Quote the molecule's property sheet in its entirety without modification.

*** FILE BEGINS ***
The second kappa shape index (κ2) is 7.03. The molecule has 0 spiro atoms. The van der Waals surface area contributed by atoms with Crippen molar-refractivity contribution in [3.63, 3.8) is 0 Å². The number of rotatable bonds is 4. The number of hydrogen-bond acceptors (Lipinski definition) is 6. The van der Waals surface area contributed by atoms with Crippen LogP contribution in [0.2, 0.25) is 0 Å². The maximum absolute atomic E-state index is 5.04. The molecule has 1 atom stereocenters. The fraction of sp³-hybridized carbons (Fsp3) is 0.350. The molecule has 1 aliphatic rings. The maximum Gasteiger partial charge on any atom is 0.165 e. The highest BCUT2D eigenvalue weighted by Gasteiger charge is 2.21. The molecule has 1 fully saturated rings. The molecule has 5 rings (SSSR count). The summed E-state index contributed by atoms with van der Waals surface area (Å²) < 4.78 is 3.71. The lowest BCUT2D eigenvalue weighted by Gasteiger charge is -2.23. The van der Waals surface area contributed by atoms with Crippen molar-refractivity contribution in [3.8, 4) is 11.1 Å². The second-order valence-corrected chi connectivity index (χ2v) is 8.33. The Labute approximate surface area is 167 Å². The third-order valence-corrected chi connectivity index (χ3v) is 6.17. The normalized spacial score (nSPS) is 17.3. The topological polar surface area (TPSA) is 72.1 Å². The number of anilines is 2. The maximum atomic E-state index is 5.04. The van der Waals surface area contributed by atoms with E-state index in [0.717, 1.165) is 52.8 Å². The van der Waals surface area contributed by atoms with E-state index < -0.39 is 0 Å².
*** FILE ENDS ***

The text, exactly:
The second kappa shape index (κ2) is 7.03. The molecule has 0 spiro atoms. The van der Waals surface area contributed by atoms with Crippen molar-refractivity contribution in [3.63, 3.8) is 0 Å². The number of rotatable bonds is 4. The number of hydrogen-bond acceptors (Lipinski definition) is 6. The van der Waals surface area contributed by atoms with Crippen LogP contribution in [0.2, 0.25) is 0 Å². The maximum absolute atomic E-state index is 5.04. The molecule has 1 atom stereocenters. The fraction of sp³-hybridized carbons (Fsp3) is 0.350. The molecule has 1 aliphatic rings. The maximum Gasteiger partial charge on any atom is 0.165 e. The highest BCUT2D eigenvalue weighted by Gasteiger charge is 2.21. The molecule has 1 fully saturated rings. The molecule has 5 rings (SSSR count). The summed E-state index contributed by atoms with van der Waals surface area (Å²) < 4.78 is 3.71. The lowest BCUT2D eigenvalue weighted by Gasteiger charge is -2.23. The van der Waals surface area contributed by atoms with Crippen molar-refractivity contribution in [3.8, 4) is 11.1 Å². The second-order valence-corrected chi connectivity index (χ2v) is 8.33. The Labute approximate surface area is 167 Å². The third-order valence-corrected chi connectivity index (χ3v) is 6.17. The normalized spacial score (nSPS) is 17.3. The topological polar surface area (TPSA) is 72.1 Å². The number of anilines is 2. The maximum atomic E-state index is 5.04. The van der Waals surface area contributed by atoms with E-state index in [0.717, 1.165) is 52.8 Å². The van der Waals surface area contributed by atoms with E-state index < -0.39 is 0 Å².